(c) Very inappropriate comments and gestures have been made to residents by employees, having no regard to cultural sensitivities. There are numerous references to the need for training in customer care, and cultural awareness that are not being adhered to.

3. Hostel conditions.

There are numerous issues around the hostel. The second and ground floors have a kitchen, that is shared by those on that floor, but the first floor has to use one on the ground floor. There are some family rooms, 3 on each floor in a separate wing for those with more than one child, with a shared kitchen for each floor. The kitchens are poorly equipped. When I was first involved there were just 4 pans for 7 or 8 women, one chopping board, and a dearth of other essentials. This was for women that did cook properly from basic ingredients. Non meat eaters, halal only eaters, and meat eaters had to share this small amount of equipment. Obviously there were a lot of tensions. The kitchen equipment was eventually resolved by pressure being put on G4S who made a grant of £500 to Thrive to equip the 5 kitchens. With careful shopping around this has been done. However there are still broken grills for the ovens, dials that have to be turned with pliers, no mops for spills on the floor, and a host of other problems. There are issues around the wrong sized bedding, some very poor quality beds leading to back problems, not enough high chairs, split unhygienic upholstery in kitchens, lack of carpet cleaning, and others. All of these had been raised by the women with Jomast and nothing has happened. I have written to G4S and nothing has happened from that either. The Compass document is unclear about these issues, just talking about there needing to be adequate kitchen equipment, for instance. G4S say that it has met inspection standards, however I doubt if anyone just walking round the hostel, and listening to some of the women would say that conditions were adequate. One woman who got leave to remain and moved to a local homeless hostel could hardly believe how wonderful it was and said it was like arriving in heaven, in comparison with the asylum hostel.

4. Induction to the property and area.

Many of the asylum seekers have not been properly inducted in how to use appliances in the property, or be shown or given information about the area. Information brochures have been prepared by G4S, but these have not been given to most asylum seekers. Local information was gathered, after discussion with G4S, by local voluntary organisations, and put together by North East Refugee Service, and sent to G4S. This information does not appear to have been distributed anywhere though. Information given by Jomast recently had very out of date information about the location of a mosque for instance. I was told that “they find out where things are themselves”. The Compass document states in detail that such information should be given out to asylum seekers, but it appears that nobody is monitoring that it actually is, or checking on its accuracy.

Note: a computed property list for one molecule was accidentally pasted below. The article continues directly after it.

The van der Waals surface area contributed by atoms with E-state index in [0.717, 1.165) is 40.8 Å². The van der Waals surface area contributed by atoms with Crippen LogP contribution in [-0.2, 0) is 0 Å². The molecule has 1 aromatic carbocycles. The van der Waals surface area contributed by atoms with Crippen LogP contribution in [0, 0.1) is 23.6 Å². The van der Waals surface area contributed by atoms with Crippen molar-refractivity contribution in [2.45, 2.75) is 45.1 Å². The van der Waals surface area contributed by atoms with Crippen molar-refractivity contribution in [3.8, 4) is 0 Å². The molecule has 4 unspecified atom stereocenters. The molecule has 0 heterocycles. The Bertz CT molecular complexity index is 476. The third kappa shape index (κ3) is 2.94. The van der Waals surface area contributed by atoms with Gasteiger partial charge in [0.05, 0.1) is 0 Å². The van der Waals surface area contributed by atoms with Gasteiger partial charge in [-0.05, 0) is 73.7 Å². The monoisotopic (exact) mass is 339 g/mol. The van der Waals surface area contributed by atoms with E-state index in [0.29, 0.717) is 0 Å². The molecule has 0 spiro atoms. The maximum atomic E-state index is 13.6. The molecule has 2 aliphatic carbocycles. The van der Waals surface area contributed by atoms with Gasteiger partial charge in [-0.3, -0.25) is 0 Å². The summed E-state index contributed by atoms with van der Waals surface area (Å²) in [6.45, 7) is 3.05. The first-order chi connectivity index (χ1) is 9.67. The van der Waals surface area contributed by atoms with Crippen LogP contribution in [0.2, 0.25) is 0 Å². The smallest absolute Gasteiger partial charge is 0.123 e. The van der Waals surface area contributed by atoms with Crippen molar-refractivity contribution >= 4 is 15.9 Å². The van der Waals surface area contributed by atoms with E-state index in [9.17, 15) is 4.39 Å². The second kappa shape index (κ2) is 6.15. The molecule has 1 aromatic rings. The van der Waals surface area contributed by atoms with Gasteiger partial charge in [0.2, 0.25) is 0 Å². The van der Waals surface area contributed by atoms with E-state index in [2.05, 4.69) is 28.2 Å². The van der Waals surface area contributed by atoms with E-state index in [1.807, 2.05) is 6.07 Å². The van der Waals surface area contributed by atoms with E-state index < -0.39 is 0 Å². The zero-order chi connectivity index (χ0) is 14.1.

5. Relationships with the neighbourhood.

Despite instructions in the Compass document about reducing the possibility of conflict in the neighbourhood, the landlord has painted the doors of each of their properties housing asylum seekers red. This clearly says “this is where asylum seekers live”. It should be part of the contract that such clearly outwardly visible signs should not be allowed by housing providers.

6. Health issues

With so many women and children living in such close proximity in the hostel, infections are rife, and many children are continually in the need of medical attention. There have been many instances of pregnant women being dispersed to the area in the late stages of pregnancy who have not had the relevant information about the availability of medical services for them. Such women have been housed on floors where nobody else speaks their language. Moves for women with complications in pregnancy asked for by the medical profession, in correspondence that I have seen, has been ignored by the housing provider and UKBA. There are other instances of people being housed inappropriately for their medical condition. This is despite numerous references to health needs being made in the Compass document. There appears to be no monitoring of how well it is being done. The use of the hostel for so many women and young children needs to be reassessed.